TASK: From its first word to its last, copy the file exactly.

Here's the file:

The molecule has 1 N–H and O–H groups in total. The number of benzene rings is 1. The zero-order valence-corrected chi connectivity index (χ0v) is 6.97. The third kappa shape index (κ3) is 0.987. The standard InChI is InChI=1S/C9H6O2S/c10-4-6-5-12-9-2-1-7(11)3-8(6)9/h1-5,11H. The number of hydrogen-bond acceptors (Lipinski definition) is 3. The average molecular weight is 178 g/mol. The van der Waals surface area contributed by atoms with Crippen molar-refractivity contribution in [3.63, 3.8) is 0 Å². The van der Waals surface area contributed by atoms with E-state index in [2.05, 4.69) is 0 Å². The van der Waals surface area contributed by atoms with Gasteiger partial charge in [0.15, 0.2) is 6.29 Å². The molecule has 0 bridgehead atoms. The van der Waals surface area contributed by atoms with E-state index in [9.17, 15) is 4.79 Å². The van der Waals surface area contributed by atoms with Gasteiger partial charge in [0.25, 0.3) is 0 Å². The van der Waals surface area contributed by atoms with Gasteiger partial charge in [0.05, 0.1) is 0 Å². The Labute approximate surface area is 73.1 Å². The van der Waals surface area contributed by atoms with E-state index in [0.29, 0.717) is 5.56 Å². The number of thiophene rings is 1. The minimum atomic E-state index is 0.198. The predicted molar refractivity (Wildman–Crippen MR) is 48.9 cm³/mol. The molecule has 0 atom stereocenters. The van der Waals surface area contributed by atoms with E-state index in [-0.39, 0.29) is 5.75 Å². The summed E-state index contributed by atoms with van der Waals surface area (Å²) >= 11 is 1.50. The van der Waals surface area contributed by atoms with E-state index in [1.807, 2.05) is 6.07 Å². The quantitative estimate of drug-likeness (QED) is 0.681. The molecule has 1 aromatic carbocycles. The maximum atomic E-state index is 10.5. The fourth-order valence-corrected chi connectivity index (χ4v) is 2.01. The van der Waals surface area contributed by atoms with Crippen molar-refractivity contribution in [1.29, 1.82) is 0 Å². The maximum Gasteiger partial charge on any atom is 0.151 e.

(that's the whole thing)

The molecule has 1 N–H and O–H groups in total. The number of benzene rings is 1. The zero-order valence-corrected chi connectivity index (χ0v) is 6.97. The third kappa shape index (κ3) is 0.987. The standard InChI is InChI=1S/C9H6O2S/c10-4-6-5-12-9-2-1-7(11)3-8(6)9/h1-5,11H. The number of hydrogen-bond acceptors (Lipinski definition) is 3. The average molecular weight is 178 g/mol. The van der Waals surface area contributed by atoms with Crippen molar-refractivity contribution in [3.63, 3.8) is 0 Å². The van der Waals surface area contributed by atoms with E-state index in [2.05, 4.69) is 0 Å². The van der Waals surface area contributed by atoms with Gasteiger partial charge in [0.15, 0.2) is 6.29 Å². The molecule has 0 bridgehead atoms. The van der Waals surface area contributed by atoms with E-state index in [9.17, 15) is 4.79 Å². The van der Waals surface area contributed by atoms with Gasteiger partial charge in [0.25, 0.3) is 0 Å². The van der Waals surface area contributed by atoms with Gasteiger partial charge in [0.05, 0.1) is 0 Å². The Labute approximate surface area is 73.1 Å². The van der Waals surface area contributed by atoms with E-state index in [0.29, 0.717) is 5.56 Å². The number of thiophene rings is 1. The minimum atomic E-state index is 0.198. The predicted molar refractivity (Wildman–Crippen MR) is 48.9 cm³/mol. The molecule has 0 atom stereocenters. The van der Waals surface area contributed by atoms with E-state index in [-0.39, 0.29) is 5.75 Å². The summed E-state index contributed by atoms with van der Waals surface area (Å²) >= 11 is 1.50. The van der Waals surface area contributed by atoms with E-state index in [1.807, 2.05) is 6.07 Å². The quantitative estimate of drug-likeness (QED) is 0.681. The molecule has 1 aromatic carbocycles. The maximum atomic E-state index is 10.5. The fourth-order valence-corrected chi connectivity index (χ4v) is 2.01. The van der Waals surface area contributed by atoms with Crippen molar-refractivity contribution in [1.29, 1.82) is 0 Å². The maximum Gasteiger partial charge on any atom is 0.151 e.